The versatile teaching staff offers electives like astronomy, poetry and gastronomy (where students taste prosciutto, chocolate and cheese, and report on tasting trips on their foodconsidered.com blog.). They also find ways to connect their interests to lessons in other classes. For instance in a film class, students watch Schindlers List while studying World War II in history; in art, projects are tied to what students are reading in English.

Students are surveyed to determine what elective classes and programs are scheduled, something that helps them "feel invested and happy in school," said Bonds. "Because we are so rigorous, we try to do a lot of fun and relaxing things too."

An onsite mental health and wellness clinic sponsored by New York Foundling Hospital provides free counseling and resources to all HSMSE students.

Graduates have been admitted to highly selective colleges such as Brown, Columbia, Cornell, the University of Pennsylvania, Swarthmore, and Johns Hopkins. The University Michigan creates customized brochures to recruit HSMSE students to its engineering school.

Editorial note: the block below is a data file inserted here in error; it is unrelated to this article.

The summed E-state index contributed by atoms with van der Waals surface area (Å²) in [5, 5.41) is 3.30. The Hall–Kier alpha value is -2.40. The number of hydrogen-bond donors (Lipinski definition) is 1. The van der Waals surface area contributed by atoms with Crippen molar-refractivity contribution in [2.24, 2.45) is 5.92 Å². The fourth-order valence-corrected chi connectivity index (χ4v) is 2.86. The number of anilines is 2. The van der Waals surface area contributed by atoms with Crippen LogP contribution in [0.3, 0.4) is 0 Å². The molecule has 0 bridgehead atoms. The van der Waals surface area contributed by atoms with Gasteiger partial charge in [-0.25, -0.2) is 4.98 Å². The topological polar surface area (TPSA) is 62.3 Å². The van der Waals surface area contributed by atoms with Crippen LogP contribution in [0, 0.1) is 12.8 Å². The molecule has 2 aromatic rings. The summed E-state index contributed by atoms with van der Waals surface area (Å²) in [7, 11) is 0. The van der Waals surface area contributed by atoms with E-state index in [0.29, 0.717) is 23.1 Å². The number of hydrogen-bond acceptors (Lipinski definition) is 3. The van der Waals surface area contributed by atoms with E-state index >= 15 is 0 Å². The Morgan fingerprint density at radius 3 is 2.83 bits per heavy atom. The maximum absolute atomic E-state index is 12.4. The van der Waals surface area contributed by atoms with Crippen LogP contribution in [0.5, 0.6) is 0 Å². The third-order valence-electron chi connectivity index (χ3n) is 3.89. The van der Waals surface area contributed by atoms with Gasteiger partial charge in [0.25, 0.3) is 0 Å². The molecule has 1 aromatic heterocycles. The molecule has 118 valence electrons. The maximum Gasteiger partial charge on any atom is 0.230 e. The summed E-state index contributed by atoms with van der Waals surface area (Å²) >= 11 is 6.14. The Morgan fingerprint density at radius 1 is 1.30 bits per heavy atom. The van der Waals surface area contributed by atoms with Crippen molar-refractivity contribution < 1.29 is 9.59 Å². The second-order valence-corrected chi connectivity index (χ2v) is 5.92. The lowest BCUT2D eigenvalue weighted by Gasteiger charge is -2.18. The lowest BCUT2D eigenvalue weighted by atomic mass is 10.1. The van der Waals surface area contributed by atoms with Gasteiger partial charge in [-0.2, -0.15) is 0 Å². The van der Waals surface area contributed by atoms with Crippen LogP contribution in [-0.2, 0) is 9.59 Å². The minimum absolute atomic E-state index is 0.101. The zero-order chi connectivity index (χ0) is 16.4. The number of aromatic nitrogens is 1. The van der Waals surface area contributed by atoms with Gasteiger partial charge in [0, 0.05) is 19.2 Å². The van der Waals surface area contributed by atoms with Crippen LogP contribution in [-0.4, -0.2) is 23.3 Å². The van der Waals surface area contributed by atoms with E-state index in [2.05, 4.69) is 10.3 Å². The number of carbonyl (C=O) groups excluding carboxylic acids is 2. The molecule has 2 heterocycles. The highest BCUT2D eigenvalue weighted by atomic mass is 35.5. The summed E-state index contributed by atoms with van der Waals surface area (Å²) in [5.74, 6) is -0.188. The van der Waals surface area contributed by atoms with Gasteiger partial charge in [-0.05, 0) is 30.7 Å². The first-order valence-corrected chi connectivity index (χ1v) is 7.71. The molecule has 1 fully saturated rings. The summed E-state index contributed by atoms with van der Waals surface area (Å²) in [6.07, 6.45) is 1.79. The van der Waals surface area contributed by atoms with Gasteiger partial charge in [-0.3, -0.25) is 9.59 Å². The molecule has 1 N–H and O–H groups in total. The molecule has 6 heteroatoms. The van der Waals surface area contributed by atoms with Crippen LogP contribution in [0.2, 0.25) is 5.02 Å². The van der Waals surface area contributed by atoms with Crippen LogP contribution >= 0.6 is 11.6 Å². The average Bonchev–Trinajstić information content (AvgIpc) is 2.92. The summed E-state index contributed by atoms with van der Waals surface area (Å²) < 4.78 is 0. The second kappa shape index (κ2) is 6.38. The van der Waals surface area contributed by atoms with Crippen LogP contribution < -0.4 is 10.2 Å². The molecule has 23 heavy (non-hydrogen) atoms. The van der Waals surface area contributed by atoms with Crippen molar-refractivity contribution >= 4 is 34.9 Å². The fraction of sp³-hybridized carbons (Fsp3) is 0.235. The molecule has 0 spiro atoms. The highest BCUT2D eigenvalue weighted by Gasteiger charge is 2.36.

Special education: Students receive supports such as testing accommodations, but there are no ICT or self-contained classes.

Admissions: Specialized High School Admissions Test (SHSAT). The school also runs STEM after school and weekend activities and SHSAT prep for District 5 middle school students. (Laura Zingmond, March 2015)

School Stats

Academics

School
Citywide
How many students graduate in 4 years?
 
100%
Average daily attendance
 
93%
How many students miss 18 or more days of school?
 
20%
How many parents of students with disabilities say this school offers enough activities and services for their children's needs?
 
60%
How many parents of students with disabilities say this school works to achive the goals of their students' IEPs?
 
80%
From the 2020-21 School Quality Guide and 2020-21 NYC School Survey

Students

524
Number of students
624 Citywide Average

Race/Ethnicity


School